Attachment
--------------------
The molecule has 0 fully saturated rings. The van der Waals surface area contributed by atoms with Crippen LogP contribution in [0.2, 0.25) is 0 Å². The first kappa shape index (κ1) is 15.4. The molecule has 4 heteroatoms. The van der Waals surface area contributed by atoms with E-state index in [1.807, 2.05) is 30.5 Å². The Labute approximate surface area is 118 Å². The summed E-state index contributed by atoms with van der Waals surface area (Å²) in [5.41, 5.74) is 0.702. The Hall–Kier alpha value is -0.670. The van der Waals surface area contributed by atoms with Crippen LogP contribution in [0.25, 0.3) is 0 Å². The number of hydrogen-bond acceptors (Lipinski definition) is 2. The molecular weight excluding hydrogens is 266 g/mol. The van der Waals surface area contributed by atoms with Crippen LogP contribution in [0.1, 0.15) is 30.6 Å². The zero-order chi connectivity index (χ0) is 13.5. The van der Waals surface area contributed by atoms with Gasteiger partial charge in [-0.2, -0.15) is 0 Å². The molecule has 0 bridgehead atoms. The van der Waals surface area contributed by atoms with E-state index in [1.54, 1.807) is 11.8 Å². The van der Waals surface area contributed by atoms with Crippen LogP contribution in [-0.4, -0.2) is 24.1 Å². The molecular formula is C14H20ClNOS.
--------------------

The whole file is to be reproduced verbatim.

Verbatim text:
The molecule has 0 fully saturated rings. The van der Waals surface area contributed by atoms with Crippen LogP contribution in [0.2, 0.25) is 0 Å². The first kappa shape index (κ1) is 15.4. The molecule has 4 heteroatoms. The van der Waals surface area contributed by atoms with E-state index in [1.807, 2.05) is 30.5 Å². The Labute approximate surface area is 118 Å². The summed E-state index contributed by atoms with van der Waals surface area (Å²) in [5.41, 5.74) is 0.702. The Hall–Kier alpha value is -0.670. The van der Waals surface area contributed by atoms with Crippen LogP contribution in [0.25, 0.3) is 0 Å². The number of hydrogen-bond acceptors (Lipinski definition) is 2. The molecular weight excluding hydrogens is 266 g/mol. The van der Waals surface area contributed by atoms with Crippen LogP contribution in [0.1, 0.15) is 30.6 Å². The zero-order chi connectivity index (χ0) is 13.5. The van der Waals surface area contributed by atoms with Gasteiger partial charge in [-0.2, -0.15) is 0 Å². The molecule has 0 bridgehead atoms. The van der Waals surface area contributed by atoms with E-state index in [1.54, 1.807) is 11.8 Å². The van der Waals surface area contributed by atoms with Crippen LogP contribution in [-0.4, -0.2) is 24.1 Å². The molecular formula is C14H20ClNOS.